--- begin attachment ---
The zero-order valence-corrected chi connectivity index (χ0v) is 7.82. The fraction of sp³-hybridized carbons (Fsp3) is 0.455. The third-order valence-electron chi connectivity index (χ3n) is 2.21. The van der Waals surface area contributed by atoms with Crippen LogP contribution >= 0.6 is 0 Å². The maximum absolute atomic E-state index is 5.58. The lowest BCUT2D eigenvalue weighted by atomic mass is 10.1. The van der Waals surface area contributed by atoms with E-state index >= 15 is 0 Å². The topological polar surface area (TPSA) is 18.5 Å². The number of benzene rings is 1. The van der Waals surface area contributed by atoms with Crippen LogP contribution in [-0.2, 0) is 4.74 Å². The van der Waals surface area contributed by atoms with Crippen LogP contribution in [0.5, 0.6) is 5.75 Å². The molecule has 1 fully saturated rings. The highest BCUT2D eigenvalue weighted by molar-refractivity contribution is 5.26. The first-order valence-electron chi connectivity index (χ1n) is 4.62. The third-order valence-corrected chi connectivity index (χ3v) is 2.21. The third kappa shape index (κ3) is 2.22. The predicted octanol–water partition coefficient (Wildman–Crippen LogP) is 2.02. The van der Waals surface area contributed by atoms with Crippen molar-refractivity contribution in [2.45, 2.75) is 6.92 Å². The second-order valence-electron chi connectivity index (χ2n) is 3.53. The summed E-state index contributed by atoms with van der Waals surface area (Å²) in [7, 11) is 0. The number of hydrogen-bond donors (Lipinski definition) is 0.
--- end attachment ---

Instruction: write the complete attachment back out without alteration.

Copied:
The zero-order valence-corrected chi connectivity index (χ0v) is 7.82. The fraction of sp³-hybridized carbons (Fsp3) is 0.455. The third-order valence-electron chi connectivity index (χ3n) is 2.21. The van der Waals surface area contributed by atoms with Crippen LogP contribution >= 0.6 is 0 Å². The maximum absolute atomic E-state index is 5.58. The lowest BCUT2D eigenvalue weighted by atomic mass is 10.1. The van der Waals surface area contributed by atoms with E-state index >= 15 is 0 Å². The topological polar surface area (TPSA) is 18.5 Å². The number of benzene rings is 1. The van der Waals surface area contributed by atoms with Crippen LogP contribution in [-0.2, 0) is 4.74 Å². The van der Waals surface area contributed by atoms with Crippen LogP contribution in [0.5, 0.6) is 5.75 Å². The molecule has 1 fully saturated rings. The highest BCUT2D eigenvalue weighted by molar-refractivity contribution is 5.26. The first-order valence-electron chi connectivity index (χ1n) is 4.62. The third-order valence-corrected chi connectivity index (χ3v) is 2.21. The third kappa shape index (κ3) is 2.22. The predicted octanol–water partition coefficient (Wildman–Crippen LogP) is 2.02. The van der Waals surface area contributed by atoms with Crippen molar-refractivity contribution in [2.45, 2.75) is 6.92 Å². The second-order valence-electron chi connectivity index (χ2n) is 3.53. The summed E-state index contributed by atoms with van der Waals surface area (Å²) in [7, 11) is 0. The number of hydrogen-bond donors (Lipinski definition) is 0.